Since 1999, Nigeria has operated as a one party dominant political system in which the PDP held sway and controlled enormous resources compared to the other parties. The President of the country has emerged as the leader of the dominant party although a party chairman exists and state governors are the leaders of their party at that level. The dominant party has therefore evolved to be an expression of executive power. The dominant party and indeed most other parties are mainly controlled by godfathers and barons rather than party members. These parties have clientelist networks that are used by the party barons to “deliver” crowds for rallies and party congresses. Indeed, parties tend to treat their members with disdain and utter disrespect. Consequently, the political relationship within the parties is essentially one between patrons and clients and the clients are mobilised on pecuniary, religious, ethnic or regional basis.
The Professor Jega led INEC has always shown concern for a party system that expressed scant regard to democratic rules in their internal affairs. INEC, I believe, has also been concerned about the high number of non-functional parties that only serve to clog the ballot during elections, which explain their eagerness to sanitise the party system by reducing their number. When I served in the Justice Uwais Electoral Reform Committee, the overwhelming opinion of Nigerians was that they wanted a party system with between two and five parties. We understood this sentiment but took the wise decision that it is wrong to use administrative fiat to reduce the number of political parties.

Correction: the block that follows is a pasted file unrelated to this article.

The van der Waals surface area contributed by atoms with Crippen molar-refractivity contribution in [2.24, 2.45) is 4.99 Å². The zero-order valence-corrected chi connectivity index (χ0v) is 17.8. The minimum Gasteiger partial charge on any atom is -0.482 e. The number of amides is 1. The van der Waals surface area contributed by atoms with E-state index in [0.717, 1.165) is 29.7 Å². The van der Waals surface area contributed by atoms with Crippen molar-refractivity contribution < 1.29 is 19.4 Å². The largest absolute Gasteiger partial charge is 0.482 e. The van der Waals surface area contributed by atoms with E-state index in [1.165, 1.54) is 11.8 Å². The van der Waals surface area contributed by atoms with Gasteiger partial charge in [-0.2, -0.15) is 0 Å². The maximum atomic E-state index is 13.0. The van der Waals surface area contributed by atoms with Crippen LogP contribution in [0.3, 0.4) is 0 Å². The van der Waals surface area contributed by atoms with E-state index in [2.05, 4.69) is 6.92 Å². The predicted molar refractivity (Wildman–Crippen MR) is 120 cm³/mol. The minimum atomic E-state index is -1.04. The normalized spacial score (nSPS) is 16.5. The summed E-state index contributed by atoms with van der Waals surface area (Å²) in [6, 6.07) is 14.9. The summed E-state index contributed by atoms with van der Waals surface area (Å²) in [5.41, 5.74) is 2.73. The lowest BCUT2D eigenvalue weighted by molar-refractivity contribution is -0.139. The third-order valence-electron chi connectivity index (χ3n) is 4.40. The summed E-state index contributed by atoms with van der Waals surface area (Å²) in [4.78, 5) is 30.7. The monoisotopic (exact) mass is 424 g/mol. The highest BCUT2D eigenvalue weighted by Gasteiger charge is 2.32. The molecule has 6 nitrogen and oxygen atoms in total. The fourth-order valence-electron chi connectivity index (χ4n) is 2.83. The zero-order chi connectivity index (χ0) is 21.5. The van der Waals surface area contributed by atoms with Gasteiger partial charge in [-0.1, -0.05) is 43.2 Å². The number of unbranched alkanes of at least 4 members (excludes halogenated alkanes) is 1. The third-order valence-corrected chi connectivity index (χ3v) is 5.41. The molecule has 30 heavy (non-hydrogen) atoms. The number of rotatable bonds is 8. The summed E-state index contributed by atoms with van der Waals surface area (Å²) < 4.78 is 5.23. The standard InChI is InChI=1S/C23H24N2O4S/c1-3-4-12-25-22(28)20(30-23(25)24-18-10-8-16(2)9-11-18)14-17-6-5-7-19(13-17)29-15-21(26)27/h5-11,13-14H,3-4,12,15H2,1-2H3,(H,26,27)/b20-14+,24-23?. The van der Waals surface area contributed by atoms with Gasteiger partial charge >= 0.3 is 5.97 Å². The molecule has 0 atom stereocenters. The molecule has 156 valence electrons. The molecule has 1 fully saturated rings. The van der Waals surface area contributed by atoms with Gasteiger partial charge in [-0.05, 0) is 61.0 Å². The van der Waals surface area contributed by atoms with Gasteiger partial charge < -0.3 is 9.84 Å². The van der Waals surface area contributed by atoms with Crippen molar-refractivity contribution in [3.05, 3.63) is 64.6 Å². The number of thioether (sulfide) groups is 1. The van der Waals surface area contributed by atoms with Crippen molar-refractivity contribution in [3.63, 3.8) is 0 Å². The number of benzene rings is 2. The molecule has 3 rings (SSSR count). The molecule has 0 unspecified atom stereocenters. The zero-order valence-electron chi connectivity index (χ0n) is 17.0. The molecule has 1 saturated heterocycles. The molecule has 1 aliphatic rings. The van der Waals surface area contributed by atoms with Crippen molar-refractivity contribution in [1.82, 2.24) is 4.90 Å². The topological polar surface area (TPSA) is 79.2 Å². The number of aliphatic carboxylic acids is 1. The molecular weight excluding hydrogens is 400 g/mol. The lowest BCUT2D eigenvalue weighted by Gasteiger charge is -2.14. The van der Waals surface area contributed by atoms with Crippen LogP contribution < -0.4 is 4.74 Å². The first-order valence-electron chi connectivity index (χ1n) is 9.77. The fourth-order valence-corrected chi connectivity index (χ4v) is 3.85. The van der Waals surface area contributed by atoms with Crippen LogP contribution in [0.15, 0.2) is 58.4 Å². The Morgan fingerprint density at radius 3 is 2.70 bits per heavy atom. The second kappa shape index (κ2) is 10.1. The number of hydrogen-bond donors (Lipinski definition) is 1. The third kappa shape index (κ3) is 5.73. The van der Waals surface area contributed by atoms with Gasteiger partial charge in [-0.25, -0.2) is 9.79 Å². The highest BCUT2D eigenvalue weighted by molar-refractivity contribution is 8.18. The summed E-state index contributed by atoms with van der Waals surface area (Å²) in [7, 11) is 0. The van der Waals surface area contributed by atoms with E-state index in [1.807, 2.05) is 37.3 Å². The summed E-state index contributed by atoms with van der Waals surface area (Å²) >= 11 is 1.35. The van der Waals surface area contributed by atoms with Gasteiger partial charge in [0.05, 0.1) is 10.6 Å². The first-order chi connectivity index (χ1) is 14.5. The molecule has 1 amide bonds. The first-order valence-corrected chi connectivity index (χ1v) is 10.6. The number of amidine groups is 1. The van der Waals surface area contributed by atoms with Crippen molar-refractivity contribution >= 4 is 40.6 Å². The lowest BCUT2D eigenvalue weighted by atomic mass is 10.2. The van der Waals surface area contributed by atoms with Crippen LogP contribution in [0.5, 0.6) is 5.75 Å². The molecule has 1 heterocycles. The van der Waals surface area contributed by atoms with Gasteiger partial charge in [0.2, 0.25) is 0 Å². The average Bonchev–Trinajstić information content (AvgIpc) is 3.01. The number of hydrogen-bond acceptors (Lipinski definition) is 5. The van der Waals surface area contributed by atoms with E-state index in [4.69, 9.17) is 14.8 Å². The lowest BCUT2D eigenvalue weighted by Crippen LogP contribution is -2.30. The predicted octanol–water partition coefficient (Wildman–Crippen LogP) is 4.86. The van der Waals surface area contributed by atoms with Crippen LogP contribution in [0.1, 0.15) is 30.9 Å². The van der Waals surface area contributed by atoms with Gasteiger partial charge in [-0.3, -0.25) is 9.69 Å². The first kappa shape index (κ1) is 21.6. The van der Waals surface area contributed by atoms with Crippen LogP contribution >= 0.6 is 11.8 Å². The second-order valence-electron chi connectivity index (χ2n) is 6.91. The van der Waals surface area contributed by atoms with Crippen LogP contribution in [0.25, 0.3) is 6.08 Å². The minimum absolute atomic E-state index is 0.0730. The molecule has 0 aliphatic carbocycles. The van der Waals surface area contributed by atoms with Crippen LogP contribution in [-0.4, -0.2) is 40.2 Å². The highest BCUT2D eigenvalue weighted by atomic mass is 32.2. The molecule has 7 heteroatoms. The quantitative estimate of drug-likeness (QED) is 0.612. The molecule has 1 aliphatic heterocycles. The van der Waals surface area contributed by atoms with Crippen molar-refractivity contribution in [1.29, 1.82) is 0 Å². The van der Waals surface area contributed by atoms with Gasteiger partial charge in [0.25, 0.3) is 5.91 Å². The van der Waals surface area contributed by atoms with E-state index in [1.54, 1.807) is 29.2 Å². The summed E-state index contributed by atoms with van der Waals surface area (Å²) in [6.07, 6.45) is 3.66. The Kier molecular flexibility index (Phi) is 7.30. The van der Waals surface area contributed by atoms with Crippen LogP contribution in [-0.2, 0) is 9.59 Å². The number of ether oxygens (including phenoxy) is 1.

Democratic political systems have traditionally used one clear method to reduce the number of parties contesting elections. They have developed regulations that make it impossible for parties without significant support to be on the ballot. Rather than de-register the parties, they allow them to exist but insist they must show their support through signatures from a large number of citizens of elected representatives before they can get onto the ballot. This is the path we should take in Nigeria.
Traditionally, competition in Nigeria’s party system is very intense within the ruling party and less so between the political parties. This is due to the fact that since 1979, Nigeria has developed the tradition of major blocs of the political elite coalescing into a single political party conceived as a hegemonic party. In elections that are relatively free and fair, namely, the 1959, 1979 and 1999 elections, the parties that had the highest votes, the Northern Peoples’ Congress, the National Party of Nigeria and the Peoples’ Democratic Party failed in their desire to be hegemonic or dominant through the polls. In the subsequent elections of 1964, 1983 and 2003, they all abused their incumbency powers to transform themselves into dominant parties. In essence, they used electoral fraud to boast their control of the political process and weaken opposition parties. This has been the reason why competitive party politics has been weak. The ruling parties have too often falsified the electoral game while the parties in opposition hove had too narrow a political base and insufficient resources to effectively compete for power.
It is in this context that the emergence of the APC could be a life changer in the party system we operate. The new party would have sufficient spread and resources to contest for power at the national level. This means the cream of the political elite who is focused on access to power have an alternative platform to realise their ambitions.
This is the possibility that has frightened the ruling PDP that appeared to have used surrogates to frustrate the emergence of the APC. INEC was principled and brave in going ahead to register the party. With the APC, it will now be possible to evolve towards a two party dominant system, a new paradigm that will make alternation of power possible. Of course all this will depend on the capacity of the new party to get its act together, show respect to its members and practice internal party democracy. Meanwhile, many thanks to Professor Jega’s INEC and Justice Kolawole for inducing change in our party system.